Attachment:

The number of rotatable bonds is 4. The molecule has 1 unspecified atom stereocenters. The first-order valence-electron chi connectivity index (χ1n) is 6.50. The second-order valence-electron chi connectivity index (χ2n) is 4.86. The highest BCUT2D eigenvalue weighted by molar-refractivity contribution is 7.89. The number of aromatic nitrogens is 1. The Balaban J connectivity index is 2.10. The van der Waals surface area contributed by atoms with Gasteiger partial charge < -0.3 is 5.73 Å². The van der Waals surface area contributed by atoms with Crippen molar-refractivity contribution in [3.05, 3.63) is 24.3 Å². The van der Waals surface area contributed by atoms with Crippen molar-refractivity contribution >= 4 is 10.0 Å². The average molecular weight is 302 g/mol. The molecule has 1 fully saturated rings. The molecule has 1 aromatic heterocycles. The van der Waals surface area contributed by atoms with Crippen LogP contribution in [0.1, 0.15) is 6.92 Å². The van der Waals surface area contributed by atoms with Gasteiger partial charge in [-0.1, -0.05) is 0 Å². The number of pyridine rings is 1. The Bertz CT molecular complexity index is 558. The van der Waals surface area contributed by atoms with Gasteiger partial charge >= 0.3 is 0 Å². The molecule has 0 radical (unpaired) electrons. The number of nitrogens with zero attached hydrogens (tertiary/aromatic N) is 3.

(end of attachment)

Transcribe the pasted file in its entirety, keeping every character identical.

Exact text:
The number of rotatable bonds is 4. The molecule has 1 unspecified atom stereocenters. The first-order valence-electron chi connectivity index (χ1n) is 6.50. The second-order valence-electron chi connectivity index (χ2n) is 4.86. The highest BCUT2D eigenvalue weighted by molar-refractivity contribution is 7.89. The number of aromatic nitrogens is 1. The Balaban J connectivity index is 2.10. The van der Waals surface area contributed by atoms with Gasteiger partial charge < -0.3 is 5.73 Å². The van der Waals surface area contributed by atoms with Crippen molar-refractivity contribution in [3.05, 3.63) is 24.3 Å². The van der Waals surface area contributed by atoms with Crippen molar-refractivity contribution >= 4 is 10.0 Å². The average molecular weight is 302 g/mol. The molecule has 1 fully saturated rings. The molecule has 1 aromatic heterocycles. The van der Waals surface area contributed by atoms with Crippen LogP contribution in [0.1, 0.15) is 6.92 Å². The van der Waals surface area contributed by atoms with Gasteiger partial charge in [-0.1, -0.05) is 0 Å². The number of pyridine rings is 1. The Bertz CT molecular complexity index is 558. The van der Waals surface area contributed by atoms with Gasteiger partial charge >= 0.3 is 0 Å². The molecule has 0 radical (unpaired) electrons. The number of nitrogens with zero attached hydrogens (tertiary/aromatic N) is 3.